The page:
Leland Stein III

Archive for May, 2011|Monthly archive page

Is Bonds witch-hunt really necessary

In sports column on May 2, 2011 at 2:25 am

Was Bonds witch-hunt necessary

By Leland Stein III

Leland Stein III

U.S. District Judge Susan Illston declared a mistrial on the three charges that MLB homerun king Barry Bonds made false statements when he told a grand jury in December 2003 that he never knowingly received steroids and human growth hormones from trainer Greg Anderson.

The decision from the eight women and four men who listened to testimony during the 12-day trial left more questions than answers. Charged with four federal felony counts, he was found guilty of one obstruction of justice.

Did Bonds use steroids? Maybe, but it seems like almost everyone did. If you believe former slugger Jose Canseco, who seems to have been right about all of his claims, about 70 percent of the big leaguers were using.

In 2003, Bonds did testified in front of a grand jury that he unknowingly used “the cream” and “the clear,” compounds used to relax a person’s muscles, never did he inject himself. Federal agents do not believe him, so in 2007 Bonds was indicted on four counts of perjury and one count of obstruction of justice.

Why weren’t the Tea Party screaming bloody murder? In tight fiscal times why are we letting the government spend over $15 million to go after a baseball player for something that happened eight years ago?

Would putting Bonds in jail make life safer for my children or I? Heck no! With crime running rampant does expending all these resources change anything? The man has not beaten up any old ladies or car jacked anyone. If anything he only hurt himself.

I  do not want my federal government spending millions of dollars of our tax money chasing a harmless baseball player, who’s conviction would at best be a fly on an elephant’s behind in terms of improving the quality of life for Americans.

Is race a factor in this?

It is interesting that the only athlete to go to prison so far over steroids is former track star Marion Jones, who is black. Even though the majority of baseball players are white, a black baseball player is the one who was facing prison time.

A white US cyclist Tammy Thomas only got six months house arrest in 2008 for felony convictions of lying to a grand jury about steroids.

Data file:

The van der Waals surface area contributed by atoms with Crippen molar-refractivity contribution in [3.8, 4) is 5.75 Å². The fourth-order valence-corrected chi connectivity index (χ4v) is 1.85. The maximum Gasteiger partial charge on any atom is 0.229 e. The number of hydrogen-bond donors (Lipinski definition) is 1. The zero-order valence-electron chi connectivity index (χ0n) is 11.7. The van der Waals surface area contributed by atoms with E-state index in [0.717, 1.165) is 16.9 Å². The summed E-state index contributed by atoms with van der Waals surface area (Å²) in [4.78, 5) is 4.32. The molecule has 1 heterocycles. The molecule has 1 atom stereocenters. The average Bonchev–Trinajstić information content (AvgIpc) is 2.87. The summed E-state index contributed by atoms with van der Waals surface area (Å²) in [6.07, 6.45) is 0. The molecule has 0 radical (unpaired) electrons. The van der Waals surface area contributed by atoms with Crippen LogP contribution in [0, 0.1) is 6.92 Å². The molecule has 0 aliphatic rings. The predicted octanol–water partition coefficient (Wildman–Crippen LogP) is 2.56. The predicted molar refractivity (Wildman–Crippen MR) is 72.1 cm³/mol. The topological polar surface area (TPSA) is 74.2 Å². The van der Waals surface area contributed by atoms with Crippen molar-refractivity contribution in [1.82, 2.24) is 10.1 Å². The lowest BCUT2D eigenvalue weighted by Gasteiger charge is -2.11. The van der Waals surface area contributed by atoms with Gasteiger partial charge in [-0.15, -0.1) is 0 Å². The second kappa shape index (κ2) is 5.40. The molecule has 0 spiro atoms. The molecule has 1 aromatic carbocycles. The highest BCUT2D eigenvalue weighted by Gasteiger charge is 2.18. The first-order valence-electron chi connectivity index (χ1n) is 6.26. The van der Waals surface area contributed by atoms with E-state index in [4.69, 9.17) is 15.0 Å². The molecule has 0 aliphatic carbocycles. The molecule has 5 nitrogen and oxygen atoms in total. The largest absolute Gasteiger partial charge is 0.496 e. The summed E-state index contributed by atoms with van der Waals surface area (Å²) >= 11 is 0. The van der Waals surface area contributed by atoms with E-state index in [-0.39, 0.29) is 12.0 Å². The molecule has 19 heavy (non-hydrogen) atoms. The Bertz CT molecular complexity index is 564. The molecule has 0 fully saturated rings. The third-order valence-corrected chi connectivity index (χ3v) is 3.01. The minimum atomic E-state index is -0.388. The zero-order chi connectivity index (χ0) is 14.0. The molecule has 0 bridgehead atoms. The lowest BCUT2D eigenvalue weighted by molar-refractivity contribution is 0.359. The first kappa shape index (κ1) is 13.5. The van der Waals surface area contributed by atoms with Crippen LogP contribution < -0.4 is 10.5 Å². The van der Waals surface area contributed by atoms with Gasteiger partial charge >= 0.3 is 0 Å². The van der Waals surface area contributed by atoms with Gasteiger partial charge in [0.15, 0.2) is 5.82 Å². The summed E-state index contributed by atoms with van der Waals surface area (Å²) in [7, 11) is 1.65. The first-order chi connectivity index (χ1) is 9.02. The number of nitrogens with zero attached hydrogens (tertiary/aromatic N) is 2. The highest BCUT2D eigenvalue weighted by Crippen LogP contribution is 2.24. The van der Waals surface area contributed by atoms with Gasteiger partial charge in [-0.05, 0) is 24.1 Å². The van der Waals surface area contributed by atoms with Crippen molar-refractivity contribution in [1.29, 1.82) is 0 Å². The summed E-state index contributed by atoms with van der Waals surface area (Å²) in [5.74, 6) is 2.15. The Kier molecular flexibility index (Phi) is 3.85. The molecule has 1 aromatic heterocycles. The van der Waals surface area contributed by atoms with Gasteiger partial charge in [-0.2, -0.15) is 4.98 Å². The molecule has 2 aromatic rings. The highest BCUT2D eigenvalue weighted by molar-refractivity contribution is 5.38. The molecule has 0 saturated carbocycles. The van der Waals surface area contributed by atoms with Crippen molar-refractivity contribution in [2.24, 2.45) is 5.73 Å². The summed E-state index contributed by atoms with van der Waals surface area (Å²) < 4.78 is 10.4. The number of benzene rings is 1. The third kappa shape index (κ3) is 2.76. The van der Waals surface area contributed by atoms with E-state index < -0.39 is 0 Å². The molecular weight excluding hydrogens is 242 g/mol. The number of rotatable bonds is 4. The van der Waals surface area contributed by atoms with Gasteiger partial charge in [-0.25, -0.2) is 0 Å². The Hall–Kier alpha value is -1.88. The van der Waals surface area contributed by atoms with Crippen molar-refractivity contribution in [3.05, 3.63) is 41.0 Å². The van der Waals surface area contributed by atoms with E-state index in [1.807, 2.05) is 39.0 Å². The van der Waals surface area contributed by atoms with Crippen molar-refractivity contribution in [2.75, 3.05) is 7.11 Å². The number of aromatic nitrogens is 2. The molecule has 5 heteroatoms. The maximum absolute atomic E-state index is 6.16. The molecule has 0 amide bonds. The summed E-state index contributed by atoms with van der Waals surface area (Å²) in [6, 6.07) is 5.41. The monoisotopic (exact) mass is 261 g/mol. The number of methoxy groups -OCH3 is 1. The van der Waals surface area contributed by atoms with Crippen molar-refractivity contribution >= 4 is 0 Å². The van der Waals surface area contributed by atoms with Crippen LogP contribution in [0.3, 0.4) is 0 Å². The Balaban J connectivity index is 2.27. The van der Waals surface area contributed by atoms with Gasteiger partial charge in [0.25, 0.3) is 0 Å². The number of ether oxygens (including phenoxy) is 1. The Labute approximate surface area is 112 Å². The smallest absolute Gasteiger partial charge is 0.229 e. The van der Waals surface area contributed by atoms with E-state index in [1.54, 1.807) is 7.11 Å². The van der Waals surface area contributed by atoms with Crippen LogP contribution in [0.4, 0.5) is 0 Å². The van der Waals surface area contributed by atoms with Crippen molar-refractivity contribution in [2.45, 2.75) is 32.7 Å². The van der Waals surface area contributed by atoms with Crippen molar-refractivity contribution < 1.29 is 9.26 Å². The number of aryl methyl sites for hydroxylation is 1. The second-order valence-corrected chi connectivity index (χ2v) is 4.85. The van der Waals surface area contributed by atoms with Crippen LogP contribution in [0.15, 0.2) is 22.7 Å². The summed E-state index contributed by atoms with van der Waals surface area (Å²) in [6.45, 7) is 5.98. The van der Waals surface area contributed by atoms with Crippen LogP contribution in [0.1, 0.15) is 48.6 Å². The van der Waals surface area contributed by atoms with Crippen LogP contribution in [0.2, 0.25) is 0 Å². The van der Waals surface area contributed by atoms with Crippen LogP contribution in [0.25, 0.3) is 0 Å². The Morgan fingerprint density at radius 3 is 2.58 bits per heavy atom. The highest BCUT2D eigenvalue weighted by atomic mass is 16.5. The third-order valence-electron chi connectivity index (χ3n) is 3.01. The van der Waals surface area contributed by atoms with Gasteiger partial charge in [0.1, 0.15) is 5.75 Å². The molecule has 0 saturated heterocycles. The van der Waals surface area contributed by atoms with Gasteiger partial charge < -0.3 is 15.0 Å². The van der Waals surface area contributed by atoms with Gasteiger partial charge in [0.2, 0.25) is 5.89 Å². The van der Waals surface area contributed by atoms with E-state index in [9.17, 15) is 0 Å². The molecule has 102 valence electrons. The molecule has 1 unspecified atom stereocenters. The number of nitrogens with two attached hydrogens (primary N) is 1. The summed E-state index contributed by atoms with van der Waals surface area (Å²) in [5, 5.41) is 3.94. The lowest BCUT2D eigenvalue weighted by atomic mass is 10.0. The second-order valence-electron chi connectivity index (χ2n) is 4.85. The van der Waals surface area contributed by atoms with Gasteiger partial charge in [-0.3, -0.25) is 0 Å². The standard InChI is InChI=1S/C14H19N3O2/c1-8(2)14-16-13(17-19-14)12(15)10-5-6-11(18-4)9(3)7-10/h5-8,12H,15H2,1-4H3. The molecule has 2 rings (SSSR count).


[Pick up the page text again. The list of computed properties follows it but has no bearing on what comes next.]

You tell me what is happening here. Are we going back to the old axiom: “Justice is just us?”

Another reason the Feds are wasting my money to get a baseball player is that they are mad at him for being him?

A defense lawyer for former slugger Bonds suggested at his federal perjury trial that “cagey” prosecutors tried to set him up during his 2003 grand jury appearance and were miffed that the former San Francisco Giant refused to be intimidated.

Two “highly trained” prosecutors fired questions at him, tried to mislead him, and “clearly tried to intimidate him,” Allen Ruby, Bonds’ lead lawyer, told jurors in closing argument. But Bonds was “not intimidated.”

“A lot of the venom in the government pursuit here is because he was not intimidated,” Ruby told reporters. “He did not say, ‘Yes sir.’ He was not subservient.” He also denounced “some of the pettiness” that really is at the root of this important proceeding.

Ruby said prosecutors used unreliable witnesses to corroborate other unreliable witnesses. Among them, Ruby said, was Kathy Hoskins,  who shopped and packed for Bonds and testified that she once saw Bonds’ personal trainer inject him in the navel.

Defense lawyers argued that she was trying to protect her brother Steve Hoskins, who became a government witness against Bonds after Bonds complained to the FBI that Hoskins stole money from him.

Cristina Arguedas, another defense lawyer, told jurors that government agents failed to make proper reports or document evidence and withheld information from the jurors.

“How much time and money have they spent proving that Barry Bonds had acne and bloating… and impotence, and — their favorite subject — testicle shrinkage,” Arguedas said.

She reminded jurors that Bonds was taking prescribed corticosteroids, which had most of the same side effects as anabolic steroids, but prosecutors never told jurors that.

At one point, Arguedas raised the topic of “jury nullification,” a term used for times when jurors ignore the law and decide a verdict based on their view of justice.

“This is a false statements case, let’s all remember that,” Arguedas said. “I’m here because Kim Bell admitted she committed perjury about the size of Barry Bonds’ testicles.”

Kimberly Bell, Bonds’ girlfriend of nine years, told a grand jury that Bonds’ testicles shrank by half as a result of steroid use. She admitted during the trial that her statement was inaccurate and explained it was just an estimate.

What’s the point in all this? The Feds manufacture a case on two women’s shaky retorts . . . give that $15 million to my school district or me please.

Leland Stein can be reached at lelstein3@aol.com or twitter@ LelandSteinIII